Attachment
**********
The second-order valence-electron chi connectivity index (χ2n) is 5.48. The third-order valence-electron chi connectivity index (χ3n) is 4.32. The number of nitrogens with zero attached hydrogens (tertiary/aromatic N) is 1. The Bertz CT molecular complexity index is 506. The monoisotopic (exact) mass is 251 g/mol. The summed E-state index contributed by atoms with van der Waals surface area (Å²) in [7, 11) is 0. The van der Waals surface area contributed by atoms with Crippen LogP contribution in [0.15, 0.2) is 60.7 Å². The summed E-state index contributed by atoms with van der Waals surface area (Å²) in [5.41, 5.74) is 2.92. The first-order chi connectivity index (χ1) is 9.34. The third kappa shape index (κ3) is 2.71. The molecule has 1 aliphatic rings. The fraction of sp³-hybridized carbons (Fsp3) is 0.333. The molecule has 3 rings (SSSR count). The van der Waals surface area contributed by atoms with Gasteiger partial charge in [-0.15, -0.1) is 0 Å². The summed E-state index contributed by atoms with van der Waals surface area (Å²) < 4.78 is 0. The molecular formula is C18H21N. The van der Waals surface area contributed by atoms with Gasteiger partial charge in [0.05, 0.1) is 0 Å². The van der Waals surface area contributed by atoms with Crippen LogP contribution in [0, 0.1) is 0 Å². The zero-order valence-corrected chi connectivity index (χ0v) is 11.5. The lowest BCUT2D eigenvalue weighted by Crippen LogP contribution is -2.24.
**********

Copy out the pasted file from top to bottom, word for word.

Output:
The second-order valence-electron chi connectivity index (χ2n) is 5.48. The third-order valence-electron chi connectivity index (χ3n) is 4.32. The number of nitrogens with zero attached hydrogens (tertiary/aromatic N) is 1. The Bertz CT molecular complexity index is 506. The monoisotopic (exact) mass is 251 g/mol. The summed E-state index contributed by atoms with van der Waals surface area (Å²) in [7, 11) is 0. The van der Waals surface area contributed by atoms with Crippen LogP contribution in [0.15, 0.2) is 60.7 Å². The summed E-state index contributed by atoms with van der Waals surface area (Å²) in [5.41, 5.74) is 2.92. The first-order chi connectivity index (χ1) is 9.34. The third kappa shape index (κ3) is 2.71. The molecule has 1 aliphatic rings. The fraction of sp³-hybridized carbons (Fsp3) is 0.333. The molecule has 3 rings (SSSR count). The van der Waals surface area contributed by atoms with Gasteiger partial charge in [-0.15, -0.1) is 0 Å². The summed E-state index contributed by atoms with van der Waals surface area (Å²) < 4.78 is 0. The molecular formula is C18H21N. The van der Waals surface area contributed by atoms with Gasteiger partial charge in [0.05, 0.1) is 0 Å². The van der Waals surface area contributed by atoms with Crippen LogP contribution in [0, 0.1) is 0 Å². The zero-order valence-corrected chi connectivity index (χ0v) is 11.5. The lowest BCUT2D eigenvalue weighted by Crippen LogP contribution is -2.24.